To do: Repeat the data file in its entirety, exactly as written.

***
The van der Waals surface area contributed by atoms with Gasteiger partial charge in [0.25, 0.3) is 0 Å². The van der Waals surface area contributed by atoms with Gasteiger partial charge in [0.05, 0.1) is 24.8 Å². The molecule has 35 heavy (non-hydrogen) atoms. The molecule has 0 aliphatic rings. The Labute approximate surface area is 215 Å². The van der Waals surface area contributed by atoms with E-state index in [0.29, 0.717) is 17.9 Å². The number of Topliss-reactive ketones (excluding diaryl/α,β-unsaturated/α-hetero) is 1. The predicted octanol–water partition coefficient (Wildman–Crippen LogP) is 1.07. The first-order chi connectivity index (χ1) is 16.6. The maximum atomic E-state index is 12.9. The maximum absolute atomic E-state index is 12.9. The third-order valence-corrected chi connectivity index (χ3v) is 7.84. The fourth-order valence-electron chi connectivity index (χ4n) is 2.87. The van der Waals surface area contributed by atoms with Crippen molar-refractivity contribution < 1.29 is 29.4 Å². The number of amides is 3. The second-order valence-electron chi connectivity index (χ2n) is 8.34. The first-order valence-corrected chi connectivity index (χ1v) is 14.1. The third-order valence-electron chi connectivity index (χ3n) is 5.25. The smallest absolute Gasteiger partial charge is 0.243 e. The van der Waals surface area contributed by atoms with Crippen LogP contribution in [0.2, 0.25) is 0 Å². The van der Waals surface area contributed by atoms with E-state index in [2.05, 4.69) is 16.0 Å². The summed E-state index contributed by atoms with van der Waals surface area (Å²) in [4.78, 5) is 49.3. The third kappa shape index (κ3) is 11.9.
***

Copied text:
The van der Waals surface area contributed by atoms with Gasteiger partial charge in [0.25, 0.3) is 0 Å². The van der Waals surface area contributed by atoms with Gasteiger partial charge in [0.05, 0.1) is 24.8 Å². The molecule has 35 heavy (non-hydrogen) atoms. The molecule has 0 aliphatic rings. The Labute approximate surface area is 215 Å². The van der Waals surface area contributed by atoms with E-state index in [0.29, 0.717) is 17.9 Å². The number of Topliss-reactive ketones (excluding diaryl/α,β-unsaturated/α-hetero) is 1. The predicted octanol–water partition coefficient (Wildman–Crippen LogP) is 1.07. The first-order chi connectivity index (χ1) is 16.6. The maximum atomic E-state index is 12.9. The maximum absolute atomic E-state index is 12.9. The third-order valence-corrected chi connectivity index (χ3v) is 7.84. The fourth-order valence-electron chi connectivity index (χ4n) is 2.87. The van der Waals surface area contributed by atoms with Crippen molar-refractivity contribution < 1.29 is 29.4 Å². The number of amides is 3. The second-order valence-electron chi connectivity index (χ2n) is 8.34. The first-order valence-corrected chi connectivity index (χ1v) is 14.1. The third-order valence-electron chi connectivity index (χ3n) is 5.25. The smallest absolute Gasteiger partial charge is 0.243 e. The van der Waals surface area contributed by atoms with Crippen LogP contribution in [0.2, 0.25) is 0 Å². The van der Waals surface area contributed by atoms with E-state index in [2.05, 4.69) is 16.0 Å². The summed E-state index contributed by atoms with van der Waals surface area (Å²) in [4.78, 5) is 49.3. The third kappa shape index (κ3) is 11.9.